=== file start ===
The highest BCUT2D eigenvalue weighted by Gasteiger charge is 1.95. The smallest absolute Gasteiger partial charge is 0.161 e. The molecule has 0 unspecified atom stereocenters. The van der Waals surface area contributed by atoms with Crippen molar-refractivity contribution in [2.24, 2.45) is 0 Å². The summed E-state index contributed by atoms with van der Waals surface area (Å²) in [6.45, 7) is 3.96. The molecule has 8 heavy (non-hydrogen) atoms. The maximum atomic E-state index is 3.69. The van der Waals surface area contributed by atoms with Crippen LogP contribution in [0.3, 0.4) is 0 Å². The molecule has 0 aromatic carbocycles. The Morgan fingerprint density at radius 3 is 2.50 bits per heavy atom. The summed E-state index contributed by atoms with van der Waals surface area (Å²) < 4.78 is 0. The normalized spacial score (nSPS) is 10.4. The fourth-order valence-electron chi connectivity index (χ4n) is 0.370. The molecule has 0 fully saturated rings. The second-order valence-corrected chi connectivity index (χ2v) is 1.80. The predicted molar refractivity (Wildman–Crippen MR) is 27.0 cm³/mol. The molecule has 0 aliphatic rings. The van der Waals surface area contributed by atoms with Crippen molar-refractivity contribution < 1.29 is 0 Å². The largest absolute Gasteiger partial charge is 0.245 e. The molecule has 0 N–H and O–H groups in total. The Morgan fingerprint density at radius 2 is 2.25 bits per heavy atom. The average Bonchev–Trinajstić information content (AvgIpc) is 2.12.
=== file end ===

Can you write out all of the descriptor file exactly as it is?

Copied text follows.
The highest BCUT2D eigenvalue weighted by Gasteiger charge is 1.95. The smallest absolute Gasteiger partial charge is 0.161 e. The molecule has 0 unspecified atom stereocenters. The van der Waals surface area contributed by atoms with Crippen molar-refractivity contribution in [2.24, 2.45) is 0 Å². The summed E-state index contributed by atoms with van der Waals surface area (Å²) in [6.45, 7) is 3.96. The molecule has 8 heavy (non-hydrogen) atoms. The maximum atomic E-state index is 3.69. The van der Waals surface area contributed by atoms with Crippen LogP contribution in [0.3, 0.4) is 0 Å². The molecule has 0 aromatic carbocycles. The Morgan fingerprint density at radius 3 is 2.50 bits per heavy atom. The summed E-state index contributed by atoms with van der Waals surface area (Å²) < 4.78 is 0. The normalized spacial score (nSPS) is 10.4. The fourth-order valence-electron chi connectivity index (χ4n) is 0.370. The molecule has 0 fully saturated rings. The second-order valence-corrected chi connectivity index (χ2v) is 1.80. The predicted molar refractivity (Wildman–Crippen MR) is 27.0 cm³/mol. The molecule has 0 aliphatic rings. The van der Waals surface area contributed by atoms with Crippen molar-refractivity contribution < 1.29 is 0 Å². The largest absolute Gasteiger partial charge is 0.245 e. The molecule has 0 N–H and O–H groups in total. The Morgan fingerprint density at radius 2 is 2.25 bits per heavy atom. The average Bonchev–Trinajstić information content (AvgIpc) is 2.12.